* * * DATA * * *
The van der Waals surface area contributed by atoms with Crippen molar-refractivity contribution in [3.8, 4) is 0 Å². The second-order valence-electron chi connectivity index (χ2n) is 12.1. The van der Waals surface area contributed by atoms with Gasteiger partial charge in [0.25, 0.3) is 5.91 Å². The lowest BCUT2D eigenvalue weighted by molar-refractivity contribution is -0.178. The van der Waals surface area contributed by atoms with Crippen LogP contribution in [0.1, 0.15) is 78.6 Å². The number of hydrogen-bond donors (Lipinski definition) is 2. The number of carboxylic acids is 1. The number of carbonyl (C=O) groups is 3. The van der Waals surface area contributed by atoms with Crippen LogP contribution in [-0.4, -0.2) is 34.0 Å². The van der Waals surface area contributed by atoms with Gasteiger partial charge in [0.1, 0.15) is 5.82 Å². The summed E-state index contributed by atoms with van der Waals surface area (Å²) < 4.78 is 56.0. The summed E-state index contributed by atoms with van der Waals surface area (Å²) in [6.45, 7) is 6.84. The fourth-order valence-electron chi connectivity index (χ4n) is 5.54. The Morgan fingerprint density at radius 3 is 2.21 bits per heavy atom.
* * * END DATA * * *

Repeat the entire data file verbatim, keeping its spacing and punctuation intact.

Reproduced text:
The van der Waals surface area contributed by atoms with Crippen molar-refractivity contribution in [3.8, 4) is 0 Å². The second-order valence-electron chi connectivity index (χ2n) is 12.1. The van der Waals surface area contributed by atoms with Gasteiger partial charge in [0.25, 0.3) is 5.91 Å². The lowest BCUT2D eigenvalue weighted by molar-refractivity contribution is -0.178. The van der Waals surface area contributed by atoms with Crippen LogP contribution in [0.1, 0.15) is 78.6 Å². The number of hydrogen-bond donors (Lipinski definition) is 2. The number of carboxylic acids is 1. The number of carbonyl (C=O) groups is 3. The van der Waals surface area contributed by atoms with Crippen LogP contribution in [-0.4, -0.2) is 34.0 Å². The van der Waals surface area contributed by atoms with Gasteiger partial charge in [0.1, 0.15) is 5.82 Å². The summed E-state index contributed by atoms with van der Waals surface area (Å²) < 4.78 is 56.0. The summed E-state index contributed by atoms with van der Waals surface area (Å²) in [6.45, 7) is 6.84. The fourth-order valence-electron chi connectivity index (χ4n) is 5.54. The Morgan fingerprint density at radius 3 is 2.21 bits per heavy atom.